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Chapter 5, Part I, C. Stephen Evans’ God and Moral Obligations, “Alternatives to Divine Command Theory”:

Summary by David Baggett

God and Moral Obligation by C. Stephen Evans 

In this chapter Evans looks at metaethical views that some will see as a rival to a divine command theory (DCT) to see what strengths and weaknesses they have. Some aren’t really competitors, and for those that are Evans will try to show that they face serious objections that a DCT does not face. He will try to select examples of each view that are prominent and representative, without claiming that such views exhaust the territory.


J. L. Mackie was well known for his moral skepticism and “error theory” in ethics. Ordinary morality, he thought, is best thought of as a kind of “folk theory” that turns out to be false. Mackie presents a number of arguments for this view. First, he thought a subjective account of morality accounts for the relativity and variability in moral beliefs and practices. Second, objective moral value would be “queer” in the sense of being peculiar; they have no foundation in the world as described by science. Third, it’s hard to see why moral values should supervene as they do on natural features of the world. Fourth, it’s hard to see how such objective values could be known even if they are real. Finally, a reductive explanation of beliefs about values undermines any claim to objectivity.

How should a DCT’ist respond? Well, she can join her voice with various other ethicists (Kantians, natural law theorists, utilitarians, and the like) to argue for the objectivity of ethics. Beyond that, though, she can show that several of Mackie’s arguments work well against naturalistic theories. Values and other moral properties are indeed queer in a naturalistic world, but not a theistic one. Likewise it would be strange in a naturalistic world that humans have cognitive capacities that give them understanding of the good and the bad, of right and wrong, but not in a theistic one. Interestingly, Mackie himself imagined how God could play a role in ethics much as Evans envisions. Mackie didn’t subscribe to the view, but he thought it coherent and could see how it could defuse the Euthyphro objection.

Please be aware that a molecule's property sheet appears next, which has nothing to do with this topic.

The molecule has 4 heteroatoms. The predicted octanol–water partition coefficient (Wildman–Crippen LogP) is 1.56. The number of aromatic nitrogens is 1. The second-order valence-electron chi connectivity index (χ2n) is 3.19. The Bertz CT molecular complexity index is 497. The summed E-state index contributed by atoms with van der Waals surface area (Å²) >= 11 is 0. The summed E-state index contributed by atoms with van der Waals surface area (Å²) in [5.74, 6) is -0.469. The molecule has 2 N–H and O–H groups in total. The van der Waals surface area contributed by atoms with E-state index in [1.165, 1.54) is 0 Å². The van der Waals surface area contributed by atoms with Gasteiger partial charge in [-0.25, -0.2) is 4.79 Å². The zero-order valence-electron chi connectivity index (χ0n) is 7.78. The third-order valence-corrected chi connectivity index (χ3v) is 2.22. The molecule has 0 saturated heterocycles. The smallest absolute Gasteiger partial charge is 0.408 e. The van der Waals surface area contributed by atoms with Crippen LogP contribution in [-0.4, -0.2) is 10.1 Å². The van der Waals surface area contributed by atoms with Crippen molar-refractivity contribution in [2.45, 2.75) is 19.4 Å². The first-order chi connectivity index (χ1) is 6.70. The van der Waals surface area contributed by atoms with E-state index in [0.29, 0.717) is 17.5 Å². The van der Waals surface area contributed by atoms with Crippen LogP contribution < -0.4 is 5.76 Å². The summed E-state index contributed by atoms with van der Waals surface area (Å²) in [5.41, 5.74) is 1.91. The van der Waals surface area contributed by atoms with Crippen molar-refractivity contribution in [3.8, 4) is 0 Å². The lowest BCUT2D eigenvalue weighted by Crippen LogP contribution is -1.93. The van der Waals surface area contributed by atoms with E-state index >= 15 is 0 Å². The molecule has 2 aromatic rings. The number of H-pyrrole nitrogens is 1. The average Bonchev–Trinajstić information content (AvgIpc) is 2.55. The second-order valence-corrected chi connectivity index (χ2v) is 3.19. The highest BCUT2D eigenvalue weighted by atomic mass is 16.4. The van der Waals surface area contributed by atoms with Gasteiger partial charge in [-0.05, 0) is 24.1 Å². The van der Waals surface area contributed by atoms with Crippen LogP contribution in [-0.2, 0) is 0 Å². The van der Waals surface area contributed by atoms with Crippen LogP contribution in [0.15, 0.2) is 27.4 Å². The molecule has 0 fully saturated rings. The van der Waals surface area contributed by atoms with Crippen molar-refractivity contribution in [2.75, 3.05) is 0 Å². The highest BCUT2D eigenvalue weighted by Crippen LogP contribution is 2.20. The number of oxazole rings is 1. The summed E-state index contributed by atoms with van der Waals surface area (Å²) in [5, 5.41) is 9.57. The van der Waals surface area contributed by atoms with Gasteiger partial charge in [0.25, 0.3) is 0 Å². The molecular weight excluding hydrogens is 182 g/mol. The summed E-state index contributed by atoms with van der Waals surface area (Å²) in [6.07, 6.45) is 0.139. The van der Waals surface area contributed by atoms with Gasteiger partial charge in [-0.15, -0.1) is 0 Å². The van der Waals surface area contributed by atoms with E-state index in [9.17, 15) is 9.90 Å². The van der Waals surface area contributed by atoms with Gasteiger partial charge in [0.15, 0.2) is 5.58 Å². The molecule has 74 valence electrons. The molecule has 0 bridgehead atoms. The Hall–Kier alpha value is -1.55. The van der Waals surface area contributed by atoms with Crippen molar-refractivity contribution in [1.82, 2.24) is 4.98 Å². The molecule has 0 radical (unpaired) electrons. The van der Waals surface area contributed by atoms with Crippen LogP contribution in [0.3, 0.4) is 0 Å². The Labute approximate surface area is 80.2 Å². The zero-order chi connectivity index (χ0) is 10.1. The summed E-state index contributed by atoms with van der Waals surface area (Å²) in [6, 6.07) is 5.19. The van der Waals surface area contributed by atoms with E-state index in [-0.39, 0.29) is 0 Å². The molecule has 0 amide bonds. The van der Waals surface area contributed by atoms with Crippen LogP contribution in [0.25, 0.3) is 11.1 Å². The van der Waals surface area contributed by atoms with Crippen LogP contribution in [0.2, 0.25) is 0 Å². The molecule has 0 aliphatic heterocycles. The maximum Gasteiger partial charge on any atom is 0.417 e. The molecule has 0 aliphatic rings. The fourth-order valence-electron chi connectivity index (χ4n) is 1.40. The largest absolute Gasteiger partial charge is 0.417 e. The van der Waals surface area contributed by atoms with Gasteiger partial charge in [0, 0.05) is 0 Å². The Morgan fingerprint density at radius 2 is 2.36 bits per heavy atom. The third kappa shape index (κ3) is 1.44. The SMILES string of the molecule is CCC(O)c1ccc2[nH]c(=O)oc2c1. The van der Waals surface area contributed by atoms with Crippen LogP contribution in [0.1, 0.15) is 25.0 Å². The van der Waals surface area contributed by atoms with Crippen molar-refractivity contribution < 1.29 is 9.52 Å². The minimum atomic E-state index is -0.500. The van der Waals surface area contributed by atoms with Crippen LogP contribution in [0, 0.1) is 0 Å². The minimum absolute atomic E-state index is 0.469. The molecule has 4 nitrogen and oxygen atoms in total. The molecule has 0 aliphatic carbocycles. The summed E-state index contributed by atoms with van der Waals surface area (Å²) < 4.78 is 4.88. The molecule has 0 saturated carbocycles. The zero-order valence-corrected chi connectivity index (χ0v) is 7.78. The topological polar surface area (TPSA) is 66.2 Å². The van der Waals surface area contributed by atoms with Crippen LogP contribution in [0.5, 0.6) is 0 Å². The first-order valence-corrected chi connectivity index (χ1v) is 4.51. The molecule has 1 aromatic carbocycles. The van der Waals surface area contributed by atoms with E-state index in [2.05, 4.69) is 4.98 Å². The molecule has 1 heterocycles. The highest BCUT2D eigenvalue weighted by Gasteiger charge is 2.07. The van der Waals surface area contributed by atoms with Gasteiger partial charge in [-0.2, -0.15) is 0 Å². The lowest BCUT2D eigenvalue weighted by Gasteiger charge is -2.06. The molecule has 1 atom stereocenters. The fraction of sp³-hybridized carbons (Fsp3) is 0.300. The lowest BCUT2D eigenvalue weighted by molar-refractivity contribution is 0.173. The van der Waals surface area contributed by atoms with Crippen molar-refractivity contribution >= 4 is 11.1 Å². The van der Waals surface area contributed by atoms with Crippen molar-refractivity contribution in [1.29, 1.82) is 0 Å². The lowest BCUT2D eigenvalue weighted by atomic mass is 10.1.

Nietzsche, another atheist, similarly saw ethics as connected with God. His scathing critique of secular ethics was based on the way it tended to assume objective morality is possible without God, which he thought ludicrous. In this way he offered the testimony of an “unfriendly witness” that objective moral obligations require God and make sense only, or at least the most sense, if God exists.


Expressivism as a metaethical theory comes in a variety of forms, from the emotivism of Ayer to the sophisticated quasi-realism of Blackburn. What they hold in common is “non-cognitivism” or “anti-realism”: the rejection of the idea that moral propositions express objective truths. Instead moral statements express emotions (Ayer), attitudes (Stevenson), prescriptions as to how one should behave (Hare), plans to which one is committed (Gibbard), or perhaps a complex mix of such subjective states (Blackburn).